1. This is an appeal on behalf of the plaintiffs in a suit for partition of properties which, they allege, are owned and possessed by them jointly with the defendants. For oar present purpose, the properties may be divided into two classes; first, those that were included in a previous suit for partition, but were left undivided by the consent decree made therein; and, secondly, those that were not included in the previous -suit for partition. In respect of properties of the latter class, the defendants contended that the claim was barred under Section 43 of the Civil Procedure Code of 1882. The question, therefore, arises, whether one of two tenants-in-common, who has sued for partition of a part of the properties jointly held by them, is at liberty to bring a suit for partition of the remainder of the properties. Upon this question, the Courts below have adopted divergent views. The Subordinate Judge overruled the objection of the defendants and dismissed the claim on the merits, Upon appeal, the Judicial Commissioner has dismissed the claim as untenable. On behalf of the plaintiffs, it has been argued in this Court, upon the authority of the cases of Jogendra Nath Rai v. Baldeo Das 35 C. 961 : 12 C.W.N. 127 : 6 C.L.J. 735 and Ittappan v. Manavikrama 21 M. 153 : 8 M.L.J. 92 that the view taken by the Judicial Commissioner cannot be supported on principle. In our opinion this contention is well founded and must prevail.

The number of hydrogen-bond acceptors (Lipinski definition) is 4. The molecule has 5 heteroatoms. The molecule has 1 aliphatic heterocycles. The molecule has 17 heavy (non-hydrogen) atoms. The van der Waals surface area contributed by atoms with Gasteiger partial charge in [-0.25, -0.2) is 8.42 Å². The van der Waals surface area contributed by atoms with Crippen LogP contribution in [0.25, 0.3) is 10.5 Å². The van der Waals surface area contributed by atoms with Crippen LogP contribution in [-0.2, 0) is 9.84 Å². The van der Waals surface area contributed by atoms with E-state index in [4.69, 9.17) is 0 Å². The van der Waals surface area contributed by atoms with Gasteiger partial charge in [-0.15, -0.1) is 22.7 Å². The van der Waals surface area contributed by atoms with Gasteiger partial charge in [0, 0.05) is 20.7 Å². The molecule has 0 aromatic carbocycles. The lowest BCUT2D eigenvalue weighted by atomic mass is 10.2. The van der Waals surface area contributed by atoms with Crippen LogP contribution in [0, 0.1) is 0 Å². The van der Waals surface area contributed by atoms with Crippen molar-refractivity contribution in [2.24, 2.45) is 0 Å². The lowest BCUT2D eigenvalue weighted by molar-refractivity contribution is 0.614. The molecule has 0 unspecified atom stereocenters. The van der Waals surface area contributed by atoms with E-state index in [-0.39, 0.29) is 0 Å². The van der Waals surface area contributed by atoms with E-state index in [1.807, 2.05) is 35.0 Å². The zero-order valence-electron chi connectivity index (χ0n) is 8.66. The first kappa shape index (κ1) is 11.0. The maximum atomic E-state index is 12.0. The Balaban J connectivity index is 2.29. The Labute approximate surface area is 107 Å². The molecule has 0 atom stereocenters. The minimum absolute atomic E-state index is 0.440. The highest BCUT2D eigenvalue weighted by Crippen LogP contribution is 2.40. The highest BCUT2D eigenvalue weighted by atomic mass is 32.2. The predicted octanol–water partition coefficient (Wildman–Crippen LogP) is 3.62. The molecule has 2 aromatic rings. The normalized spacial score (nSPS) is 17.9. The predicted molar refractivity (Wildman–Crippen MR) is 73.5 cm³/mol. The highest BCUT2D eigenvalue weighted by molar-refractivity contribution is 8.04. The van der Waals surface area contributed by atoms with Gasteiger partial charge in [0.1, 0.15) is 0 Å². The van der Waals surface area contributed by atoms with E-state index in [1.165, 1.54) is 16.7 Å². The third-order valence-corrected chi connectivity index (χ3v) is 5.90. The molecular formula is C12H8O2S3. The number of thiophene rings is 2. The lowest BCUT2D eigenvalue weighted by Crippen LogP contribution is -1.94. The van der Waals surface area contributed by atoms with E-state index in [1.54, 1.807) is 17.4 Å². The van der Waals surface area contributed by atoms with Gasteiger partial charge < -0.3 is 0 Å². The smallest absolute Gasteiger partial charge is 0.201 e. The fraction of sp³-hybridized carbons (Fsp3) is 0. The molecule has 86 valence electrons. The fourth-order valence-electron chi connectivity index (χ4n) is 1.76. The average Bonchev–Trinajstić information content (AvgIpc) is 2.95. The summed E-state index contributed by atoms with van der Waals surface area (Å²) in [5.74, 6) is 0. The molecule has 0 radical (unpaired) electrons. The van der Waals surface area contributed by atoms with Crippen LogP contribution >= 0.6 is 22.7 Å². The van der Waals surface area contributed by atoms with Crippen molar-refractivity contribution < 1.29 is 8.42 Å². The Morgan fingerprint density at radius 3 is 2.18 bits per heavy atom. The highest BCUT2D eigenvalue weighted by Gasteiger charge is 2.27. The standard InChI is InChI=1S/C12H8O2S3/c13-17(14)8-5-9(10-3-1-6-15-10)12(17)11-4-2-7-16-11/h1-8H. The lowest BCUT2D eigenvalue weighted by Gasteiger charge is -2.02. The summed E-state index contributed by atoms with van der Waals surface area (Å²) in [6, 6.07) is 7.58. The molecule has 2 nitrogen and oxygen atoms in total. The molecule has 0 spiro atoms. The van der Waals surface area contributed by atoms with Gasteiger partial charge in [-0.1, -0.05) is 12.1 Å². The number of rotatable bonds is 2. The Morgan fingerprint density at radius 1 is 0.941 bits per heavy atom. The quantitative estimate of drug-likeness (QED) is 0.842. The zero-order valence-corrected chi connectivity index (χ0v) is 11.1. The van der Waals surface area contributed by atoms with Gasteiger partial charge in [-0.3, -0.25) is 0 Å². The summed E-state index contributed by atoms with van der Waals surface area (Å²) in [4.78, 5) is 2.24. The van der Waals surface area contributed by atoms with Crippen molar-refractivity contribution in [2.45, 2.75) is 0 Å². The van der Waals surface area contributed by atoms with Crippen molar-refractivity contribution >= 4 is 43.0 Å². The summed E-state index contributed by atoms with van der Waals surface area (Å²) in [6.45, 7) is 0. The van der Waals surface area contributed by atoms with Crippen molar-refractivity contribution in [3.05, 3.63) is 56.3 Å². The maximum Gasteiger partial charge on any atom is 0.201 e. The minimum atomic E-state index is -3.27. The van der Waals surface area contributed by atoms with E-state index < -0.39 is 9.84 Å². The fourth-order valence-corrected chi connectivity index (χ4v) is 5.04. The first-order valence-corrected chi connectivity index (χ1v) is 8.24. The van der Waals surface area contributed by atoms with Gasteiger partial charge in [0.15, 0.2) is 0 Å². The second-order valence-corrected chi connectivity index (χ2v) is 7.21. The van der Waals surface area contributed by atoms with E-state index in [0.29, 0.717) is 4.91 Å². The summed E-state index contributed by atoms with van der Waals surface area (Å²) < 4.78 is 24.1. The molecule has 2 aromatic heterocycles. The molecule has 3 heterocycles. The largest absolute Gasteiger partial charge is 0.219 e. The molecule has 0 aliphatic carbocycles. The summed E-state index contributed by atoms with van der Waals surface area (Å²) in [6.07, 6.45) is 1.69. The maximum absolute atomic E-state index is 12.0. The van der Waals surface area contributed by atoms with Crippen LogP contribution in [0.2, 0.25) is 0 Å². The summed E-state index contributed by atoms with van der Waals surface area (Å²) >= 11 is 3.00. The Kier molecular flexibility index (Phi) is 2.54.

2. As was explained in the case of Jogendra Nath Rai v. Baldeo Das 35 C. 961 : 12 C.W.N. 127 : 6 C.L.J. 735 one of the in separable incidents of joint property is its liability to be partitioned at the instance of any of the joint owners : in other words, the cause of action for partition of joint property is a perpetually recurring one. It is consequently impossible to hold that a case of this description falls within the rule enunciated in Section 43 of the Civil Procedure Code. As was pointed out by Mr. Justice Shephard in Ittappan v. Manavikarama 21 M. 153 : 8 M.L.J. 92 it cannot be said that the causes of action are identical, when the one plaint omits matters which the defendant is entitled to have included, and the other is not open to that exception. As was observed in Kaveri Ammall v. Sastri Ramier 26 M. 104 at p. 107 : 13 M.L.J. 58 Section 43 only requires that every suit shall include the whole of the claim which the plaintiff is entitled to make in respect of the cause of action on which the suit is founded, and not that every suit shall include every claim on every cause of action which the plaintiff may have against the defendant in respect of the subject-matter of the suit. In applying Section 43, it has to be seen, therefore, whether the cause of action alleged in the plaint in the subsequent suit is identical with the cause of action alleged in the former suit. Where there has been an infringement, No one right and one cause of action has arisen, the plaintiff must make his whole claim, once for all, in one suit. Now, the right on the part of a tenant-in-common to have each field separately divided between himself and his co-tenant is one thing; his right to claim a partition of all the fields held by them as tenants-in-common, is another thing, and the circumstance that there has been an adjudication as to certain parcels of land on the footing of an alleged right of the former sort, does not preclude a subsequent suit for partition of what is still jointly owned and held by the coparceners Musammat Badshah v. Sahib 87 P.R. 1903 The same conclusion follows if the matter is considered from a different point of view indicated in Gorachand v. Basanta 15 C.L.J. 258 : 12 Ind. Cas. 684. When the plaintiff sues for partition of a part of the joint property, it is open to the defendant to take exception to the scope of the suit and to insist upon the inclusion of all properties jointly owned by the parties. If he fails to take exception to the scope of the suit, the inference is legitimate that the properties not included are by consent of parties left joint; and, if they continue to possess the characteristics of joint property, they are Obviously liable to be partitioned at any time at the choice of any of the joint owners.